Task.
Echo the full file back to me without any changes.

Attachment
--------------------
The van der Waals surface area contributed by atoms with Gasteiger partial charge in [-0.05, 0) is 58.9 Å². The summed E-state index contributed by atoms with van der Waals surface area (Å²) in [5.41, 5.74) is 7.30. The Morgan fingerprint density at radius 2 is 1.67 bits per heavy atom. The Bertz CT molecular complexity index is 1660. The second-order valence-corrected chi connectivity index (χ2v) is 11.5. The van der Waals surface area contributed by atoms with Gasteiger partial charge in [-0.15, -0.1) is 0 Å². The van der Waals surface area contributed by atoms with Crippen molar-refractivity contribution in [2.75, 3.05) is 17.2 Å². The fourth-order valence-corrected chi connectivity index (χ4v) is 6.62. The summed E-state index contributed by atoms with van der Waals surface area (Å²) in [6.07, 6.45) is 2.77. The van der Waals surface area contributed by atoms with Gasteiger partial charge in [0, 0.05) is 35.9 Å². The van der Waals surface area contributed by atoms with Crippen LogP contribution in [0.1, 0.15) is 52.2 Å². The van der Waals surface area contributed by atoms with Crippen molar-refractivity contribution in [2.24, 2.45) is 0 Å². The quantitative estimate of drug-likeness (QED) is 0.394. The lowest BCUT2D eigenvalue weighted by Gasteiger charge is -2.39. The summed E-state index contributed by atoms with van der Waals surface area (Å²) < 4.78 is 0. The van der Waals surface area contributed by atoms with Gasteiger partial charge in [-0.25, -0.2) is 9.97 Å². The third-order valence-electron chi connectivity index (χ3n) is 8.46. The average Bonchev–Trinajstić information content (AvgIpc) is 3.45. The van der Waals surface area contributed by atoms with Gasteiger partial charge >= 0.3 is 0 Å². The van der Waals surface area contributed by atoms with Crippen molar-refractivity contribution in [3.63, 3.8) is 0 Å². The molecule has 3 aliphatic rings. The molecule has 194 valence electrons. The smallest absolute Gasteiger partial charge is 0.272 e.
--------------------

The van der Waals surface area contributed by atoms with Gasteiger partial charge in [-0.05, 0) is 58.9 Å². The summed E-state index contributed by atoms with van der Waals surface area (Å²) in [5.41, 5.74) is 7.30. The Morgan fingerprint density at radius 2 is 1.67 bits per heavy atom. The Bertz CT molecular complexity index is 1660. The second-order valence-corrected chi connectivity index (χ2v) is 11.5. The van der Waals surface area contributed by atoms with Gasteiger partial charge in [-0.15, -0.1) is 0 Å². The van der Waals surface area contributed by atoms with Crippen molar-refractivity contribution in [2.75, 3.05) is 17.2 Å². The fourth-order valence-corrected chi connectivity index (χ4v) is 6.62. The summed E-state index contributed by atoms with van der Waals surface area (Å²) in [6.07, 6.45) is 2.77. The van der Waals surface area contributed by atoms with Gasteiger partial charge in [0, 0.05) is 35.9 Å². The van der Waals surface area contributed by atoms with Crippen LogP contribution in [0.1, 0.15) is 52.2 Å². The van der Waals surface area contributed by atoms with Crippen molar-refractivity contribution in [2.24, 2.45) is 0 Å². The quantitative estimate of drug-likeness (QED) is 0.394. The lowest BCUT2D eigenvalue weighted by Gasteiger charge is -2.39. The summed E-state index contributed by atoms with van der Waals surface area (Å²) < 4.78 is 0. The van der Waals surface area contributed by atoms with Gasteiger partial charge in [-0.25, -0.2) is 9.97 Å². The third-order valence-electron chi connectivity index (χ3n) is 8.46. The average Bonchev–Trinajstić information content (AvgIpc) is 3.45. The van der Waals surface area contributed by atoms with Gasteiger partial charge >= 0.3 is 0 Å². The van der Waals surface area contributed by atoms with Crippen molar-refractivity contribution in [3.63, 3.8) is 0 Å². The molecule has 3 aliphatic rings. The molecule has 194 valence electrons. The smallest absolute Gasteiger partial charge is 0.272 e.